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U.S., Russian Officials Sign 4 Agreements : Aircraft: Commerce secretary wins lifting of new aerospace tariff, so sale of Boeing 757 jetliners can go through.

March 31, 1994|SONNI EFRON | TIMES STAFF WRITER

MOSCOW — U.S. Commerce Secretary Ronald H. Brown signed four U.S.-Russian trade agreements here Wednesday and announced that he had rescued a deal to sell American aircraft to Russia.

The sale of two Boeing 757 jets to Transaero, one of the private airlines created with the breakup of the Soviet state airline, Aeroflot, was derailed March 15 when the Russian government imposed a 50% tariff on all aerospace imports.

Brown, who is leading 28 American chief executives on a six-day trade development trip to Moscow, said Russian officials promised to waive the retroactive tariff, clearing the way for the planes to be delivered in early April.

Brown also said that Prime Minister Viktor S. Chernomyrdin has agreed to review other recently imposed taxes and tariffs that have dismayed American investors and outraged the fledgling Russian business community.

Especially affected are Western oil companies, which have sunk millions of dollars into joint ventures with Russia only to face oil export surcharges of $4 or $5 a barrel.

"What this tax has done is make deals, arrangements that were formerly economically viable, no longer economically viable," Brown said. "It's the kind of action that really has a chilling effect on investment and on trade. There has to be some kind of predictability in the tax system."

Brown also said he had told Russian officials frankly that they will have to compete with other countries for the American investment dollar.

"The challenge for the Russian government is to make it attractive for foreign investment here, because oil companies can go elsewhere," said Ray R. Irani, the Los Angeles-based president and CEO of Occidental Oil & Gas Corp., which has invested about $140 million in two exploration and pumping projects.

"Some ministries are more understanding of our problems than others," Irani said. He added that Chernomyrdin, a former Soviet oil executive, seemed to be interested in more foreign involvement, especially by American companies.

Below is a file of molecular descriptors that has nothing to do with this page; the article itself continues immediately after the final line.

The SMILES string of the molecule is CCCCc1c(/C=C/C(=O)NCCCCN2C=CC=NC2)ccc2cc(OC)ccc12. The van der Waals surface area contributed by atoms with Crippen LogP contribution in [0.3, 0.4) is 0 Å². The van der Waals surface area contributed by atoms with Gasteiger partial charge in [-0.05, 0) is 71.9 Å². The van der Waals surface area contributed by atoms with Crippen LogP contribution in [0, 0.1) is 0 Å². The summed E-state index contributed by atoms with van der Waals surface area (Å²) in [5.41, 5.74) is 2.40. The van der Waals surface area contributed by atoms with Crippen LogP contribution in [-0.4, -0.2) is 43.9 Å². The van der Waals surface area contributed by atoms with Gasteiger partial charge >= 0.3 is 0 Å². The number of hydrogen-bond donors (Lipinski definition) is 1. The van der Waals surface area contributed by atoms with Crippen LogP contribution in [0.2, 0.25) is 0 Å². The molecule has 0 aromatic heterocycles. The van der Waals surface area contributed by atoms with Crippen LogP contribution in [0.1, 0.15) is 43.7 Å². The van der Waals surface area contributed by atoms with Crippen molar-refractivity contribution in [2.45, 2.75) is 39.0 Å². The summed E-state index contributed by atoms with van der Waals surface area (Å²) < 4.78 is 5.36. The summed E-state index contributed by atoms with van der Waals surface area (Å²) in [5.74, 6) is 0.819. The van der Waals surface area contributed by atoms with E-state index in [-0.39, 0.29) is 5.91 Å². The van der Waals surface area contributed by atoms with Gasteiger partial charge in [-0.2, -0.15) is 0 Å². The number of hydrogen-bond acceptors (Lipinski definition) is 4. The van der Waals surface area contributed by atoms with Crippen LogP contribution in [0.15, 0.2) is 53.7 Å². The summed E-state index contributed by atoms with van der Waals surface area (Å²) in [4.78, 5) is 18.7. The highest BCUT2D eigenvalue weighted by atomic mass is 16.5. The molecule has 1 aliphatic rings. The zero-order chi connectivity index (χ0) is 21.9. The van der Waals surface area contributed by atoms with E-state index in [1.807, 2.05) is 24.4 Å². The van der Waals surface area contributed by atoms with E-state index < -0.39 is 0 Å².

Russian policy-makers appear torn between the need to raise revenue fast to comply with International Monetary Fund demands that they curb inflation and bring state spending under control, and the need to keep taxes low enough to stimulate investment in what everyone concedes is a high-risk country.

After a 45-minute meeting Wednesday with Russian President Boris N. Yeltsin, Brown said he was "optimistic" about prospects that the $1 billion that American companies have invested in Russia can turn into $50 billion if the Yeltsin government fosters the proper business climate.

Brown tried to boost that "comfort level" by saying that Yeltsin--whose health has been the subject of endless speculation, rumor and intrigue--appeared rested, healthy and in good spirits. "I'm not a physician, but he sure looked good to me," the secretary said.

The four trade agreements signed Wednesday include a joint statement on market access and two agreements on setting up business centers in six locations in Russia to offer advice, communications, translation and other help to American businesses that want to set up shop here.

Also approved was a pact that will make it easier for pharmaceutical companies to sell Russian drugs without a lengthy regulatory process, provided the products have been approved by the U.S. Food and Drug Administration.

Brown said that some of the American business executives traveling with him had closed deals previously "stuck in the pipeline." They range from a joint venture to produce Samsonite and American Tourister luggage at a Russian factory to a Westinghouse Electric contract to modernize Russian nuclear power plants.

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